Indianapolis-based Apria announced its earnings Tuesday after the markets closed. It marked the company’s first earnings announcement since going public last month.
Donor organization to recover transplant organs at its own facility
The Indiana Donor Network Organ and Tissue Recovery Center has re-tasked two operating rooms and an intensive care unit to recover major organs, such as the kidneys, heart and lungs.Read More
As injuries mount, Methodist Sports Medicine expands to meet need
Founded in 1983, the practice has 28 physicians and annual revenue of $35 million, and shows little sign of slowing.Read More
Promising Lilly cancer drug fails in disappointing trial, shares fall 3 percent
Analysts had predicted that Lartruvo could eventually ring up as much as $600 million in annual sales. Eli Lilly and Co. now says it will suspend promotion of the drug.Read More
The aggressive offensive by a Russian-speaking criminal gang coincides with the U.S. presidential election, though there was no immediate indication it was motivated by anything but profit.
Renaissance Electronic Services, an Indianapolis-based tech company that announced major growth plans in 2016, has been acquired by Atlanta-based Vyne, the companies announced Thursday.
To satisfy House Democrats, the Trump administration removed a provision that would have given the makers of ultra-expensive biologic drugs 10 years of protection from less expensive knockoffs.
The new venture, called MBX Biosciences Inc., aims to develop therapeutics to treat rare endocrine disorders. The company has already raised $2.5 million in funding.
The drug rebate rule would have ended a widespread practice in which drugmakers give rebates to insurance middlemen in government programs such as Medicare. The idea was to channel that money to consumers instead.
Lilly shares dropped 4.6 percent in early trading after the company said Christi Shaw was leaving and Mike Harrington planned to retire.
Responding to a lawsuit by Eli Lilly and two other companies, a federal judge Monday blocked a major White House initiative on prescription drug costs, saying the Trump administration lacked the legal authority to require drugmakers to disclose their prices in TV ads.
Patricia Martin, 58, former chief operating officer of Lilly’s diabetes division, will start her new job July 1, leading an organization that promotes and invests in the state’s life sciences sector.
Array’s stock was already at a record before the deal announcement, following the company’s news last month of positive clinical trial results using Braftovi and Mektovi with Indianapolis-based Eli Lilly and Co.’s Erbitux.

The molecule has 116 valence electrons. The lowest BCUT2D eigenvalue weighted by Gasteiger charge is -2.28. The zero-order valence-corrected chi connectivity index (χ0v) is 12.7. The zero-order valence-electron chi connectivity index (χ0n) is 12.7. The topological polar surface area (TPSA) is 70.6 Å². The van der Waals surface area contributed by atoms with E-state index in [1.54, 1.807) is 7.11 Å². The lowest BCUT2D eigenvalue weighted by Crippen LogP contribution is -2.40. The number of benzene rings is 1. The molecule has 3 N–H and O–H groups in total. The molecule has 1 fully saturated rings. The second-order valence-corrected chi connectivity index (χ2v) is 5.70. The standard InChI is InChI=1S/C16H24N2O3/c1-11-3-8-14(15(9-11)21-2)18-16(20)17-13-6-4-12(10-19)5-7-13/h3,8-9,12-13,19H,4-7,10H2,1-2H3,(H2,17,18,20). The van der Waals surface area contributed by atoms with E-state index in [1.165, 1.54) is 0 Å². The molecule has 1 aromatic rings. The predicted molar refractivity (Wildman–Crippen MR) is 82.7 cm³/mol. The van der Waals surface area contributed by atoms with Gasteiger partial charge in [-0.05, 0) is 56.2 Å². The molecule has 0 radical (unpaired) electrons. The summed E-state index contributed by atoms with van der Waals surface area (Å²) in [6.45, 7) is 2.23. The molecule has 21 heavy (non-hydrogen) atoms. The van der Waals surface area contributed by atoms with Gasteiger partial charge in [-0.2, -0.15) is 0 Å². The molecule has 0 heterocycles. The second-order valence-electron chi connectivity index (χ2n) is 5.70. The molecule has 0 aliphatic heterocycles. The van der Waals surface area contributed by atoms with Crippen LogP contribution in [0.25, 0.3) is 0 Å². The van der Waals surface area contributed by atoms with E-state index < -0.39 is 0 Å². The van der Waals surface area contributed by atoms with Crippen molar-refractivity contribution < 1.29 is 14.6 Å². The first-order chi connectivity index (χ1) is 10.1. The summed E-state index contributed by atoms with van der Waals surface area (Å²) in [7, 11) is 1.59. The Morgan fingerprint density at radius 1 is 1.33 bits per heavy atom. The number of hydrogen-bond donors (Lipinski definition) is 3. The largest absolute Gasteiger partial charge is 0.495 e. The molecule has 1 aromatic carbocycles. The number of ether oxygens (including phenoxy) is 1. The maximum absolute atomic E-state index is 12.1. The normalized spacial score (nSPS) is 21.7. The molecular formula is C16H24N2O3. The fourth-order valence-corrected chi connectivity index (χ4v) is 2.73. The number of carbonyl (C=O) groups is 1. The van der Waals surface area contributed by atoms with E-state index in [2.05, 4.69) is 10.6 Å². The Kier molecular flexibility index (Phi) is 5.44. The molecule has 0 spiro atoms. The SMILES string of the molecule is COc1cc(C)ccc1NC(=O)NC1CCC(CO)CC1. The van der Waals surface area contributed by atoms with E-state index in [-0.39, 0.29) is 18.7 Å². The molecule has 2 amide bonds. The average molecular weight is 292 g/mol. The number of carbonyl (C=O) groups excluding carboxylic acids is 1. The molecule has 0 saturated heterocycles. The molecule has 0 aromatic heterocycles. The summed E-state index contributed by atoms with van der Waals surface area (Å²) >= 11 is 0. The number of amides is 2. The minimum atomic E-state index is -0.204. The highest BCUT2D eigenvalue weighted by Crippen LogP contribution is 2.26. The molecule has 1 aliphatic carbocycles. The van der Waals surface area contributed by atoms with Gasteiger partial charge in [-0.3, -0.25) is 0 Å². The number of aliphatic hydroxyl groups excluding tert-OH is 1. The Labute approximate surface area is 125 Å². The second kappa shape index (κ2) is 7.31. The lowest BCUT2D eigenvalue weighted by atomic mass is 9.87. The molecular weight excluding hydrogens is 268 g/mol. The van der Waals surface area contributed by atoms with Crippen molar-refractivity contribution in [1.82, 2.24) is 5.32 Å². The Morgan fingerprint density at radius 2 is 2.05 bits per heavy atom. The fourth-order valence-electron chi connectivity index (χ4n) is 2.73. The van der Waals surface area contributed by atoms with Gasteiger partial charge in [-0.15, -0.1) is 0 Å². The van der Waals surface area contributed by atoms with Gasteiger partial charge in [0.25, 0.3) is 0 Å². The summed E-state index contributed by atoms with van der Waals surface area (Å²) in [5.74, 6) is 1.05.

Some of the biggest pharmaceutical companies, including Indianapolis-based Eli Lilly and Co., sued the Trump administration to try and block a rule that would force them to put the price of their drugs in television advertisements.
“Our central focus as a company is always to make lives better. … It’s a value that is core to every single employee who works here. So if we can have programs that reinforce that we are a company that is focused on making lives better, then we are doing something that connects to our mission and reminds our employees what really matters to us as a company.”
It’s the second approved use for Emgality, which first won U.S. approval last fall to treat migraines. Analysts predict it could become a blockbuster.
After one of its largest listed drug makers was found to have overstated its cash position by $4.3 billion, China is starting an audit of 77 major pharmaceutical companies.
The fast-acting insulin, which diabetics inject shortly before each meal, is used by about 700,000 Americans.
Indianapolis-based Lilly reported first quarter revenue of $5.09 billion, up 3% from a year ago but below analyst expectations of $5.2 billion. Sales of several of Lilly’s top drugs missed expectations.
Local tech firm, Springbuk, has grown from 16 to 102 employees in a little more than two years. A recently released product upgrade the company is calling “a game changer” is spurring another round of serious growth.
Paul Elmer, former owner and CEO of Pharmakon Pharmaceuticals in Noblesville, was convicted in federal court of nine counts of adulterating drugs and one count of conspiracy. He was acquitted of an additional count of obstruction of justice.